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Point of View

Investing for a better world

Duncan Burden, Senior Equity Analyst

Across Europe, assets under management in socially responsible investment (SRI) funds have accelerated to reach trillions of euros, and the millennial generation is leading the way by investing in companies which have a positive social impact.
 
While SRI may still be considered a niche market, it is entirely possible that in 15 to 20 years it will have become the new mainstream, eclipsing funds which invest in ‘vice’ sectors, such as armaments and tobacco.

SRI covers a range of investment strategies, but the biggest, and best understood, simply restricts investment in certain funds or equities, such as tobacco or weapons manufacture. According to the Eurosif European SRI Study 2016, this approach has grown rapidly to reach more than €10 trillion in assets under management.
 
But another option, which is helping to fuel the rapid growth in this kind of investing, is a strategy with the less than snappy title of environmental, social and governance (ESG) integration. It sees asset managers include ESG factors in their financial analysis and has also grown quickly to €2 trillion under management – and I believe it will continue to gather pace.
 
ESG scores are based on factors such as how a business deals with environmental concerns and how well it treats its employees. It also looks at a company’s governance board structure, its composition and diversity. Explicit consideration is given to all these factors before an investment is made.
 
I believe the growth in the SRI sector is being driven partly by consumer preference. Among millennials – broadly defined as those born between the early 1980s and 2000 – there is a real sense that adjusting consumption and spending patterns can have a profound impact on important environmental and social issues. For example, the 250%* rise in veganism since 2006 has been led by this group and they have a similar belief in their ability to have a positive impact when it comes to investing. Millennials are four times more likely to be involved in socially responsible investing than those in Generation X (born in the 1960s and 1970s).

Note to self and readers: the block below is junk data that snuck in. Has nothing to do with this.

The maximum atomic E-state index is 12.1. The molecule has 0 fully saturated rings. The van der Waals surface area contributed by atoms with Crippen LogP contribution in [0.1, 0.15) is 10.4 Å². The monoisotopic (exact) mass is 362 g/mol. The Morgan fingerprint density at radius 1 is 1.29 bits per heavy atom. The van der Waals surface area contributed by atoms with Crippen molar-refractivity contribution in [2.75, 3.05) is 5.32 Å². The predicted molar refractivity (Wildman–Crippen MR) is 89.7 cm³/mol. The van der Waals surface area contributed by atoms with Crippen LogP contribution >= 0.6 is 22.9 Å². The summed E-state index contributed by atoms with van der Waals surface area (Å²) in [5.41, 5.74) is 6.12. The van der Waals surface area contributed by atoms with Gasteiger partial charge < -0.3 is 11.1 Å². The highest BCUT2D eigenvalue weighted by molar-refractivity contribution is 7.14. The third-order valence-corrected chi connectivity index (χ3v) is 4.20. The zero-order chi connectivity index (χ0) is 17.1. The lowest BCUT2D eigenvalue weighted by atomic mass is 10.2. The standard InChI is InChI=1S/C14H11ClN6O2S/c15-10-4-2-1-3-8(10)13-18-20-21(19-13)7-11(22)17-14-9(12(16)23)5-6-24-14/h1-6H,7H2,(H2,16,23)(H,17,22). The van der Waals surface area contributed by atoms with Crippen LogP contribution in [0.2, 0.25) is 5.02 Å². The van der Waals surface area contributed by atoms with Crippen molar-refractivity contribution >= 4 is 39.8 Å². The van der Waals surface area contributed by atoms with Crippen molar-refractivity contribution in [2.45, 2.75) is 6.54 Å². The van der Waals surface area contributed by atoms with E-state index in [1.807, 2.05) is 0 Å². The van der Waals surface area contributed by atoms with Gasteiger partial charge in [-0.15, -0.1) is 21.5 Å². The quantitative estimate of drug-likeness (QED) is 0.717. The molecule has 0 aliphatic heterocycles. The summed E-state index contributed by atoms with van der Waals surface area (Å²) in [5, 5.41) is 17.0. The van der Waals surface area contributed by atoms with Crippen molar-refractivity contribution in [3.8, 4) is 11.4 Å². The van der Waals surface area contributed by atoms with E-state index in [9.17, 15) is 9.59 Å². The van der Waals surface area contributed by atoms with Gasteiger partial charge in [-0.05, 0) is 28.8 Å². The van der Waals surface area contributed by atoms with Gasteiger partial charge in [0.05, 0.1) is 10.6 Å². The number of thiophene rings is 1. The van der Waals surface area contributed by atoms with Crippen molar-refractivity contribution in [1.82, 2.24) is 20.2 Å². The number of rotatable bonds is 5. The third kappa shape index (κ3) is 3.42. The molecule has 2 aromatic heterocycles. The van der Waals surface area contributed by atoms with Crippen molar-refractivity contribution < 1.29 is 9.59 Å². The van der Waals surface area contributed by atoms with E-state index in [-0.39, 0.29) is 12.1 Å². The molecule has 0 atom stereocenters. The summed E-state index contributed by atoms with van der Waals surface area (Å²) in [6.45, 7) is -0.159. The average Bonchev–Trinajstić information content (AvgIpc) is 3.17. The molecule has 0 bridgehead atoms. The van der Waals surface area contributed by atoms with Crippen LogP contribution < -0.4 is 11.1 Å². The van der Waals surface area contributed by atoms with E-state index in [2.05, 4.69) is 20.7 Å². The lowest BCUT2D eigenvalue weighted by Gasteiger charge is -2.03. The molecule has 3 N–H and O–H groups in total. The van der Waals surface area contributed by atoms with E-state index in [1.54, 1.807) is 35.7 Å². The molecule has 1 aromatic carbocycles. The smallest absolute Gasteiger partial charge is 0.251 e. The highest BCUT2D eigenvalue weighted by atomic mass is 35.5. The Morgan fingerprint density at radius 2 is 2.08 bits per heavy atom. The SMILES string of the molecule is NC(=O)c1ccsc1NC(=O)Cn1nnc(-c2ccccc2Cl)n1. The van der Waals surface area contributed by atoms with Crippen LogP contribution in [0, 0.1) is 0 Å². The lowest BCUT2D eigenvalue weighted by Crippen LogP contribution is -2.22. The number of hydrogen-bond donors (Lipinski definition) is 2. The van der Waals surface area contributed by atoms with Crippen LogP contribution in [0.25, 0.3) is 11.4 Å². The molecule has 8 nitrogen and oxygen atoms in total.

Some of the world’s biggest funds are also helping to encourage the trend of socially responsible investing. The world’s asset owners, such as pension and sovereign wealth funds, are tightening up their requirements for ESG integration. For a fund manager to be in the game for big institutional money, consideration of ESG factors is a bare minimum.

Change from within

Investors may decide they only want to put money into organisations with high ESG scores. However, by avoiding investment in so-called vice stocks – gambling, tobacco and arms – could they be missing the opportunity to use their power as shareholders to force change from within?
 
If you have 1,000 criminals and 1,000 kind people, what’s the best use of your time and efforts? Do you make the kind a little kinder or do you try and reform the criminals? The most popular choice would be to make the bad good.
 
Theoretically, by investing money in ‘bad’ companies and advocating change through shareholder resolutions and proposals via proxy voting, it should be possible to encourage better social and environmental behaviours.
 
But in practice he accepts this does have its limits. You can’t walk into a tobacco firm’s boardroom and tell them to stop selling cigarettes. They would laugh you out of the room. You’d also feel pretty uncomfortable taking a dividend from them. It wouldn’t be acceptable to a socially responsible investor.

However, companies with lower ESG scores may struggle to raise new capital from investors and see their share prices fall. In contrast, those with higher ESG scores can theoretically expect to find it easier to raise capital and their share prices could be higher.

Making returns